Google has begun blocking downloads of paid apps and their updates in Russia as of May 5, citing compliance issues.
Existing subscriptions will continue until the end of the billing cycle and free apps are not affected by the policy change. Developer payouts are also not affected.
Google has suggested that Russian developers of paid apps who wish to continue providing content either extend grace periods beyond the end of the billing period in Play Console or defer a user’s renewal for up to a year with the Google Play Developer API. Developers can also offer free trials or their product for free altogether.
The new policy comes on top of the existing block on payments to app devs – which Google referred to as a “pause” – on March 10, where the billing system in Russia prevented any Google Play in-app purchases. Google cited “payment system disruption” as the reason for the hiatus – which makes sense given that credit card companies had voluntarily left the country over the Ukraine war.
Google has publicized its efforts in the war on the Ukraine, which include involvement from its Threat Analysis Group to identify cyber threats, limiting recommendations globally for select Russian state-funded media outlets, donating $25 million to help organizations delivering both immediate humanitarian aid, and longer-term assistance for refugees in Poland and more.
However, the Chocolate Factory has stopped short of withdrawing services and operations in the country amid increasing pressure to do so. Apple, Dell, HP, Intel, SAP, Microsoft, Nokia, and Ericsson have limited or altogether stopped doing business in Russia.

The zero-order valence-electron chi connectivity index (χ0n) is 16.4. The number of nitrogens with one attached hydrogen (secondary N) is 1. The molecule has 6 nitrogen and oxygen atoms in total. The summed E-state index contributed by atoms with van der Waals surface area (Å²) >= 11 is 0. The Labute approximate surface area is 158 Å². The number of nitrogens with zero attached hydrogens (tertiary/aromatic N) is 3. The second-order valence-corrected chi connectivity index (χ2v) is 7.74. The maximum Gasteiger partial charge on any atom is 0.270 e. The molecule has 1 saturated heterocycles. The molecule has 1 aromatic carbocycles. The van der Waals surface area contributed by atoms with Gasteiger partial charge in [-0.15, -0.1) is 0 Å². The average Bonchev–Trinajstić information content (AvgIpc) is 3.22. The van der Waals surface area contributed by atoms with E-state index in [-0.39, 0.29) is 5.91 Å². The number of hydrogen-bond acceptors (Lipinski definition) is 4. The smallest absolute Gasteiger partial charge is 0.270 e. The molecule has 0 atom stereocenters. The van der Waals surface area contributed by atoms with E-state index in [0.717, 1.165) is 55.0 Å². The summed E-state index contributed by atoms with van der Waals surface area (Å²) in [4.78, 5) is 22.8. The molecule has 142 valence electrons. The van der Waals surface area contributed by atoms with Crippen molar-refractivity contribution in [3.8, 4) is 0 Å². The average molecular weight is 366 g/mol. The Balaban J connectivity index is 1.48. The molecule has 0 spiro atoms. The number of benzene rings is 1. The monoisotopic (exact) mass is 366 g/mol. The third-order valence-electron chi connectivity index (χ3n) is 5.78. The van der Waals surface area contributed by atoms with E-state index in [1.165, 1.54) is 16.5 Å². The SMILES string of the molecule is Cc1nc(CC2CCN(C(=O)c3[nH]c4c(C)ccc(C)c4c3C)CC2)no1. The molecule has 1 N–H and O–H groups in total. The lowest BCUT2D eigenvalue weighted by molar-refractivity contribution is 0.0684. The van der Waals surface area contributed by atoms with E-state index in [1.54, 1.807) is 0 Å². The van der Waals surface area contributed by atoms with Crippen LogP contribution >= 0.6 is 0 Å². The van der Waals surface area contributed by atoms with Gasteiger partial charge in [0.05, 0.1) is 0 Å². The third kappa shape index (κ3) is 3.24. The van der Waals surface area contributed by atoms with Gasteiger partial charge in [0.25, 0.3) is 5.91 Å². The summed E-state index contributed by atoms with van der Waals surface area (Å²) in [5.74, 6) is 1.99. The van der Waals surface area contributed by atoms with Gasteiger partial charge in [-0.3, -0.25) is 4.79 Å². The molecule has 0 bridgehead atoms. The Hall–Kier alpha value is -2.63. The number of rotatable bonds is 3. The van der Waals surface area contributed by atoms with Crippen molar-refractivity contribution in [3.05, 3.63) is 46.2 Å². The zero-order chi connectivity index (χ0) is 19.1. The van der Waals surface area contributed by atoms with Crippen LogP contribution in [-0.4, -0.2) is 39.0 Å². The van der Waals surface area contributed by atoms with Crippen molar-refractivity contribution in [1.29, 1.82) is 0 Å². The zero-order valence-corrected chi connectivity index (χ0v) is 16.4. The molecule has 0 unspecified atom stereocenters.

Meanwhile, Google has cited forces beyond its control for halting Play services in the region – compliance issues and payment system disruptions.
In Russia, Google’s search engine comes in second place after the domestic Yandex. The search company’s only datacenter outside of Russia has been starved of grid power for the past two weeks after a Finnish energy company terminated its contract with Yandex early and no other businesses appear willing to act as its supplier.
Yandex withdrew its financial guidance last month over the country’s political uncertainty.
“In our e-commerce businesses, we anticipate a reduction of discretionary spending by consumers, although we currently have limited visibility in this regard,” said Yandex in a filing updating its investors, signaling that it is facing a critical moment in the market.
Last October, Google revealed in its transparency report that Russia leads the world in the number of content-removal demands it receives. ®